Foreign Diplomats and Domestic Discrimination

By David Langbart

The late 1950s and early 1960s saw the establishment of numerous newly independent nations in Africa and Asia.  This led to an influx of foreign diplomats from countries not previously represented in Washington.  At that time, the Nation’s Capital was still very much a Southern city and the non-Caucasian diplomats assigned there, and in other U.S. cities, did not always receive a friendly welcome.  Such treatment of African and Asian diplomats presented a serious obstacle to improving relations with those countries, especially as the so-called Third World became a focus of Cold War competition.

One instance of this was brought home to U.S. officials in September 1960, during a visit by W. Averell Harriman, former Governor of New York, to Nigeria.  During the visit, American Consul General John K. Emerson hosted a formal dinner in Harriman’s honor.  In his official report on the event, Emerson noted that Nigerian Federal Minister of Information T. O. S. Benson “told Governor Harriman with considerable fervor of the humiliation” experienced by Nigerian officials in New York City and Washington, DC.  In a subsequent informal letter to his counterpart in the Department of State, Emerson noted that “Benson apparently spoke rather violently” to Harriman.  Furthermore, Emerson noted that Benson seemed un-American, the clear implication being that this was because of the poor treatment experienced by Nigerian officials in the U.S.

In late January 1961, less than two weeks after assuming his position as Secretary of State in the new administration of President John F. Kennedy, Dean Rusk personally drafted the following letter about the issue of discrimination faced by foreign diplomats and sent it to Attorney General Robert F. Kennedy.  He also sent a copy to Ralph Dungan, a Special Assistant to the President.

Rusk enclosed a six-page memorandum entitled “Housing for African Diplomats” prepared under the previous administration.  That document described the obstacles faced by African nations in locating chancery and ambassadorial residences as well as staff housing.  It ascribed part of the difficulty to a general reluctance by the real estate industry to deal with diplomats because of diplomatic immunity when dealing with issues of damage or destruction of property, but also described in great detail clear examples of straight-up racial discrimination.  The memorandum also described efforts by the Department to deal with the issue by working with the local real estate industry, albeit not always successfully.  It concluded that the Department’s actions had created an awareness of the issue and a desire by the DC government, the real estate industry, community groups, and individuals to make African diplomats welcome.  While the memorandum described the issue specifically in terms of representatives from Africa, its author noted, “We should however keep in mind that the diplomatic representatives of most Asian and some Western Hemisphere countries face similar difficulties, although perhaps to a lesser degree.”  While the original letter and the copy sent to Ralph Dungan are in the files of the Kennedy White House now in the John F. Kennedy Presidential Library, no answer by Kennedy has been located.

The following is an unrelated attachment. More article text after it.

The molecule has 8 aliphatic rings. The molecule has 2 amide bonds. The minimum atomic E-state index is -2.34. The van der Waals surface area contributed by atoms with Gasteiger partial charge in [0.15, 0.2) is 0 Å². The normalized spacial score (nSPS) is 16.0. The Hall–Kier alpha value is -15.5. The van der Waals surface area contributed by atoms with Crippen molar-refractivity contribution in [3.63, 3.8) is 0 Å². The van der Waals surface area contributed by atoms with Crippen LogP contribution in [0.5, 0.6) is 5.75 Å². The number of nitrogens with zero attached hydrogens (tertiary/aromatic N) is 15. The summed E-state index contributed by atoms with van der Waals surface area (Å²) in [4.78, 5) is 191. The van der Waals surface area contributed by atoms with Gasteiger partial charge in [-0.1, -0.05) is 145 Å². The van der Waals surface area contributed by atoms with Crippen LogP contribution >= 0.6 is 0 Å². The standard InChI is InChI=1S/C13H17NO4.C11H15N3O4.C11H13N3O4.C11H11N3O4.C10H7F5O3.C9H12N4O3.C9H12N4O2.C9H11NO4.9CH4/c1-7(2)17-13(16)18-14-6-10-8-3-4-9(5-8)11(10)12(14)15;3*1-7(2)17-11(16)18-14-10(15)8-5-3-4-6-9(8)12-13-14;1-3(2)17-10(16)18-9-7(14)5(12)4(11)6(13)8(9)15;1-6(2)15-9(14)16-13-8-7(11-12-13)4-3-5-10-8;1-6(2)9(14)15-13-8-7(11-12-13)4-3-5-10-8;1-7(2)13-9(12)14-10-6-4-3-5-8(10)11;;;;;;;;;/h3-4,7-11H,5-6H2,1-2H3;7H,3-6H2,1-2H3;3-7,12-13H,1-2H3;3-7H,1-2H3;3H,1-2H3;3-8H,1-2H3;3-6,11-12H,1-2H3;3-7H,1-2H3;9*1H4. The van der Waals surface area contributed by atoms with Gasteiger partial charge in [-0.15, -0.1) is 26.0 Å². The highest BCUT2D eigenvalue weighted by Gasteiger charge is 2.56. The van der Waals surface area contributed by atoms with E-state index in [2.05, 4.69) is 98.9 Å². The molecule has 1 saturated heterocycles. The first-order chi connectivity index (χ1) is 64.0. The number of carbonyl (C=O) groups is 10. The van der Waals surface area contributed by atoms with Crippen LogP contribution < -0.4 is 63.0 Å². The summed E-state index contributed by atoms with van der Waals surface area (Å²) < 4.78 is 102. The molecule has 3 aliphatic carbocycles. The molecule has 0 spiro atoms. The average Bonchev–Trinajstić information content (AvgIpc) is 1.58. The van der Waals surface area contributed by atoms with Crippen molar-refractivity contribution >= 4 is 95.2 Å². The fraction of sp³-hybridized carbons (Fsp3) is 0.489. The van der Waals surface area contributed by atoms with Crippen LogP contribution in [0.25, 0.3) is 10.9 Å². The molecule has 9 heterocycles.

As described in his memoir As I Saw It, Rusk dealt with the issue throughout his eight years as Secretary of State.  Diplomats were asked to report their difficulties to Chief of Protocol Angier Biddle Duke.  Duke and Assistant Secretary of State for African Affairs G. Mennen Williams then called on the embassies of affected diplomats to listen to their complaints.  Departmental officials also met with local business men and women to press the case.  The Department of State, led by Dean Rusk, recognized that the issue was larger than just the impact on foreign diplomats; the changes needed to be extended to U.S. citizens, too.  Rusk, therefore, put the full weight of the Department of State behind efforts such as the Civil Rights Act of 1964 (NAID 299891) and the Voting Rights Act of 1965 (NAID 299909).  Nevertheless, the issue persisted throughout Rusk’s tenure as Secretary of State, especially in the area of housing.


  • Consulate General Lagos to Department of State, September 7, 1960, Despatch 133, file 811.411/9-750, 1960-63 Central Decimal File (NAID 302021), RG 59
  • John K. Emerson to Theo C. Adams, September 16, 1960, file 811.411/9-1660, 1960-63 Central Decimal File (NAID 302021), RG 59
  • Secretary of State Dean Rusk to Attorney General Robert F. Kennedy, January 31, 1961, file 601.0011/1-3161, 1960-63 Central Decimal File (NAID 302021), RG 59
  • Also see: Papers of John F. Kennedy: Presidential Papers: White House Central Files HU 2/FG 216 (District of Columbia): Executive and Papers of John F. Kennedy: Presidential Papers: White House Staff Files of Harris Wofford: Alphabetical File, 1956-1962: Civil Rights Miscellaneous, 1960-January 1961.

I greatly appreciate the assistance of my colleagues Cate Brennan and Michael Desmond, Stacey Chandler, and Karen Abramson of the John F. Kennedy Library.

4 thoughts on “Foreign Diplomats and Domestic Discrimination

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